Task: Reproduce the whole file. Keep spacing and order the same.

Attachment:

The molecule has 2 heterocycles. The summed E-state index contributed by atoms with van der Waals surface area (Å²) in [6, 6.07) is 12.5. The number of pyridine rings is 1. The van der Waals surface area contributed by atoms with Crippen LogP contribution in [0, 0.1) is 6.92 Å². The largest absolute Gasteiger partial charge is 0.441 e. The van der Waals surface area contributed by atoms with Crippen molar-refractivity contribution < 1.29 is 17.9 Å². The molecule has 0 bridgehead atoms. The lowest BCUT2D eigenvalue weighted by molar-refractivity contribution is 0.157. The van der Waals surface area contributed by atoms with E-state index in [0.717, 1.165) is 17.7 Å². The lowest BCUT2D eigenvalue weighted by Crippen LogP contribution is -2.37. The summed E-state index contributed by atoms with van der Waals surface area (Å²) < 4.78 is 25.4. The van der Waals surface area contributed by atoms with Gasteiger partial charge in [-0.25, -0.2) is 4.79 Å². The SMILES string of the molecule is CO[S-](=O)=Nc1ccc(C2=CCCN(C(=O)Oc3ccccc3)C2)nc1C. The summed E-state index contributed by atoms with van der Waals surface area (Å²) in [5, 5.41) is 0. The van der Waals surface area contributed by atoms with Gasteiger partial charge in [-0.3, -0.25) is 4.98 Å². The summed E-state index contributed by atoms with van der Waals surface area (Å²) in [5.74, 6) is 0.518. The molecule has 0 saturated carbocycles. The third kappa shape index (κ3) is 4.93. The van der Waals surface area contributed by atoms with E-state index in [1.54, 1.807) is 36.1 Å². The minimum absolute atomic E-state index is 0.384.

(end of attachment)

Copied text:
The molecule has 2 heterocycles. The summed E-state index contributed by atoms with van der Waals surface area (Å²) in [6, 6.07) is 12.5. The number of pyridine rings is 1. The van der Waals surface area contributed by atoms with Crippen LogP contribution in [0, 0.1) is 6.92 Å². The largest absolute Gasteiger partial charge is 0.441 e. The van der Waals surface area contributed by atoms with Crippen molar-refractivity contribution < 1.29 is 17.9 Å². The molecule has 0 bridgehead atoms. The lowest BCUT2D eigenvalue weighted by molar-refractivity contribution is 0.157. The van der Waals surface area contributed by atoms with E-state index in [0.717, 1.165) is 17.7 Å². The lowest BCUT2D eigenvalue weighted by Crippen LogP contribution is -2.37. The summed E-state index contributed by atoms with van der Waals surface area (Å²) < 4.78 is 25.4. The van der Waals surface area contributed by atoms with Gasteiger partial charge in [-0.25, -0.2) is 4.79 Å². The SMILES string of the molecule is CO[S-](=O)=Nc1ccc(C2=CCCN(C(=O)Oc3ccccc3)C2)nc1C. The summed E-state index contributed by atoms with van der Waals surface area (Å²) in [5, 5.41) is 0. The van der Waals surface area contributed by atoms with Gasteiger partial charge in [-0.3, -0.25) is 4.98 Å². The summed E-state index contributed by atoms with van der Waals surface area (Å²) in [5.74, 6) is 0.518. The molecule has 0 saturated carbocycles. The third kappa shape index (κ3) is 4.93. The van der Waals surface area contributed by atoms with E-state index in [1.54, 1.807) is 36.1 Å². The minimum absolute atomic E-state index is 0.384.